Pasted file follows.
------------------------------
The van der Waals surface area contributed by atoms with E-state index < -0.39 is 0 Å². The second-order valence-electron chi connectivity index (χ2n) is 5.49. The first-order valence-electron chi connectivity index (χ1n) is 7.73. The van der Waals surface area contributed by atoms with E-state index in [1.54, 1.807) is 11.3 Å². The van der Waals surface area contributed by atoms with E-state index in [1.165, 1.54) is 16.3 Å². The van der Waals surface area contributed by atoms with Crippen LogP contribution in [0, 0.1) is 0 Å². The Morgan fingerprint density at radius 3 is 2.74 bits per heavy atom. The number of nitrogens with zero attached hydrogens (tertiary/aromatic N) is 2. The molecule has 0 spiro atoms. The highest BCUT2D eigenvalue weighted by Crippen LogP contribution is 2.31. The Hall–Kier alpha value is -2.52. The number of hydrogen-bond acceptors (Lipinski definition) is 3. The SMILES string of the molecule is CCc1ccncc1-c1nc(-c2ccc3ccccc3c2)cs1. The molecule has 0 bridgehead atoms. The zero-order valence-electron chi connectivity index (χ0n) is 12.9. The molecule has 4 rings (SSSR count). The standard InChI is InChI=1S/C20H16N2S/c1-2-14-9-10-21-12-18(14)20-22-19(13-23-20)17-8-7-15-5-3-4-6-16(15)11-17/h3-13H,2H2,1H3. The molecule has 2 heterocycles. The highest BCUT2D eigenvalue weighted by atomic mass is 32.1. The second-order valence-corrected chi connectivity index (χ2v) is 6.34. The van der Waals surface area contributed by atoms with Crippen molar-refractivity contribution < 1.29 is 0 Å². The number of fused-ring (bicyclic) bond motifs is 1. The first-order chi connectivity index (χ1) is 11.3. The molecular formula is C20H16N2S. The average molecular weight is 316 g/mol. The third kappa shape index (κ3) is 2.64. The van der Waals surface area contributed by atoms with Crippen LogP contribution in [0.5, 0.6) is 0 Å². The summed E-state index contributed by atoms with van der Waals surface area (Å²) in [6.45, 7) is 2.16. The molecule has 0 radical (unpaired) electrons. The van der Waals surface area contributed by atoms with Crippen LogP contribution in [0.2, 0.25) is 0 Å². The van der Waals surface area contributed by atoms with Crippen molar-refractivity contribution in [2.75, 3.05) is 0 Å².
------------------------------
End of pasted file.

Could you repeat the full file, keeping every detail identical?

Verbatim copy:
The van der Waals surface area contributed by atoms with E-state index < -0.39 is 0 Å². The second-order valence-electron chi connectivity index (χ2n) is 5.49. The first-order valence-electron chi connectivity index (χ1n) is 7.73. The van der Waals surface area contributed by atoms with E-state index in [1.54, 1.807) is 11.3 Å². The van der Waals surface area contributed by atoms with E-state index in [1.165, 1.54) is 16.3 Å². The van der Waals surface area contributed by atoms with Crippen LogP contribution in [0, 0.1) is 0 Å². The Morgan fingerprint density at radius 3 is 2.74 bits per heavy atom. The number of nitrogens with zero attached hydrogens (tertiary/aromatic N) is 2. The molecule has 0 spiro atoms. The highest BCUT2D eigenvalue weighted by Crippen LogP contribution is 2.31. The Hall–Kier alpha value is -2.52. The number of hydrogen-bond acceptors (Lipinski definition) is 3. The SMILES string of the molecule is CCc1ccncc1-c1nc(-c2ccc3ccccc3c2)cs1. The molecule has 0 bridgehead atoms. The zero-order valence-electron chi connectivity index (χ0n) is 12.9. The molecule has 4 rings (SSSR count). The standard InChI is InChI=1S/C20H16N2S/c1-2-14-9-10-21-12-18(14)20-22-19(13-23-20)17-8-7-15-5-3-4-6-16(15)11-17/h3-13H,2H2,1H3. The molecule has 2 heterocycles. The highest BCUT2D eigenvalue weighted by atomic mass is 32.1. The second-order valence-corrected chi connectivity index (χ2v) is 6.34. The van der Waals surface area contributed by atoms with Crippen molar-refractivity contribution < 1.29 is 0 Å². The number of fused-ring (bicyclic) bond motifs is 1. The first-order chi connectivity index (χ1) is 11.3. The molecular formula is C20H16N2S. The average molecular weight is 316 g/mol. The third kappa shape index (κ3) is 2.64. The van der Waals surface area contributed by atoms with Crippen LogP contribution in [0.5, 0.6) is 0 Å². The summed E-state index contributed by atoms with van der Waals surface area (Å²) in [6.45, 7) is 2.16. The molecule has 0 radical (unpaired) electrons. The van der Waals surface area contributed by atoms with Crippen LogP contribution in [0.2, 0.25) is 0 Å². The van der Waals surface area contributed by atoms with Crippen molar-refractivity contribution in [2.75, 3.05) is 0 Å².